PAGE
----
It has been said that today’s workforce is the first that has had to adjust to having all five generations working together side by side. The focus of these conversations has often been around Millennials (also known as Gen Y). In 2016, Pew Research found that Millennials had recently become the largest population cohort, surpassing the Baby Boomer generation.
With this shift in demographics came a need for employers to better understand the Millennial generation, including understanding their perspectives, communication styles, and unique ways of approaching work. As a result, over the last decade, there has been a surge in research related to Millennials. In their landmark study, Millennials at Work: Reshaping the Workplace, PwC emphasized several factors that set Millennials apart from previous generations, namely, their early and frequent access to technology, expectations regarding organizational hierarchy, and preferences for receiving feedback.
In response, many organizations have tried to adapt to the needs of a changing generational workforce. This has resulted in new approaches to work-life integration and balance, workplace flexibility, performance management, hiring, and learning and development. And while there is no-one size fits all approach, changing workforce demographics necessitate a new look at how work is performed.
Now a new generation – most commonly known as Gen Z – is on the horizon. Following the Millennial generation, Gen Z will bring their own host of perspectives, experiences, and viewpoints to the workplace as they begin to enter the labor force for the first time.
Born in the mid-1990s or later, Gen Z employees are typically in their early twenties, making them the youngest generational cohort in the workforce. Like the generation before them, Gen Z will also be increasingly diverse as population demographics continue to shift.
While it may be perhaps too early to share the impact of Gen Z on the workplace, many are already curious about just how different this new generation is from previous generations. In their new book, Gen Z at Work: How the Next Generation is Transforming the Workplace (2017), Stillman & Stillman shares that Gen Z is even more technologically adept than their Millennial counterparts, having grown up as true “digital natives”. In addition, Gen Z is concerned about their own personal brand, philanthropy, and have been described as multi-tasking entrepreneurs. One thing is for certain: Gen Z is here, and they are here to stay.
It is time that organizations consider not only the unique perspectives and needs of Gen Z, but also time to reevaluate the inclusiveness of their workplace as a whole. If there is one thing that I have learned in my time as a diversity & inclusion practitioner, it is that one size does not fit all. Although various organizational and academic studies have examined the impact of generation on organizational behavior, we must always remember that individuals are unique.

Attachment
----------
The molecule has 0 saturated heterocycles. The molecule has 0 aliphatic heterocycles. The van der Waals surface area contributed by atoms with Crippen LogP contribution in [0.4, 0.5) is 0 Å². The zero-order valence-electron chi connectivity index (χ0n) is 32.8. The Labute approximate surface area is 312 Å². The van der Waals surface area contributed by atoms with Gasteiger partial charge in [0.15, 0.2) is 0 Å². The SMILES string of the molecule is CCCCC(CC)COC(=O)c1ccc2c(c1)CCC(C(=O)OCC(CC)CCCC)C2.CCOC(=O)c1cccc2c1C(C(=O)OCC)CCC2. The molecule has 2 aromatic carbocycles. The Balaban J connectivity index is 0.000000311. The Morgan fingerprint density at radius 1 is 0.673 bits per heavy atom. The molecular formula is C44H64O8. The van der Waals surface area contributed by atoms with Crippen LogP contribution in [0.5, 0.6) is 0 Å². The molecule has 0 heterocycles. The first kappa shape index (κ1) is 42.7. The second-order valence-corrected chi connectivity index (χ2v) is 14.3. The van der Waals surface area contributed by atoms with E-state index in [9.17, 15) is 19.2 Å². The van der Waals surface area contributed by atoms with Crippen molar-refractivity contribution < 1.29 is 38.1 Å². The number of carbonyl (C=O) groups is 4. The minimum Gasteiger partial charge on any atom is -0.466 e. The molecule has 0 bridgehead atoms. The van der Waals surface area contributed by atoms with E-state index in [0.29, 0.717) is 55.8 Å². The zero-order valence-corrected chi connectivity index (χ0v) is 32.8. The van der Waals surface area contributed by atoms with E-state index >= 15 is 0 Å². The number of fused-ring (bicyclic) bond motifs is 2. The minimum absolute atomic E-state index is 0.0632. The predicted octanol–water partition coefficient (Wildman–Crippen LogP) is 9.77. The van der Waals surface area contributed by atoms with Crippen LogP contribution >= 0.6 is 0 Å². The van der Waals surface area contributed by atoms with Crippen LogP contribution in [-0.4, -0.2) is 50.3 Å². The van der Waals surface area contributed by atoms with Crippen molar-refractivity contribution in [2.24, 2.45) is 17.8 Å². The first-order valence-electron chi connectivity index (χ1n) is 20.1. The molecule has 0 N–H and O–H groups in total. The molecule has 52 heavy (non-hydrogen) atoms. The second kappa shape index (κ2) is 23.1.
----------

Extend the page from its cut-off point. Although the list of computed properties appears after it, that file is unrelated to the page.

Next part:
Generations have each been shaped by a myriad of political, socioeconomic, and cultural institutions, and each of these has informed their collective viewpoint and approach to the world. We shouldn’t however, assume that everyone from the same generation is exactly the same, and that individuals will have the same values and needs, particularly when it comes to the workplace.
My entrance to the workforce as a Millennial was not too long ago, having started my career two weeks after my college graduation. Like Gen Z, I entered the workforce with four other generations and had to quickly learn the lay of the land and adapt to new relationships, responsibilities, and expectations. My transition was made much easier through the support of a variety of mentors, both formal and informal, and both within and outside my organization. The key to these relationships? We all took the time to listen and learn from one another, despite who was the most “experienced” on paper.
One of the greatest skills we can take in our diversity and inclusion toolbox is the skill of listening. While that may seem like a given, and a natural ability, in many cases, it is not always easy, especially when we come to the table with our own biases on what a “Gen Y”, “Gen Z”, or even “Baby Boomer” is supposed to look, act, or even sound like.
As a Millennial, there have been many times where colleagues or even peers assumed they knew my story just by knowing my age, leading to some interesting conversations in which I learned more about myself as well as my coworkers.
By recognizing that our generational experiences bring value, but not limiting ourselves to putting others in a box solely defined by their generation, we can begin to have more inclusive, adaptive conversations in the workplace that shift from seeing individuals as “the other” and focusing instead on, “What do we need to learn about each other to more effectively collaborate and learn?”
So, are you ready for Gen Z?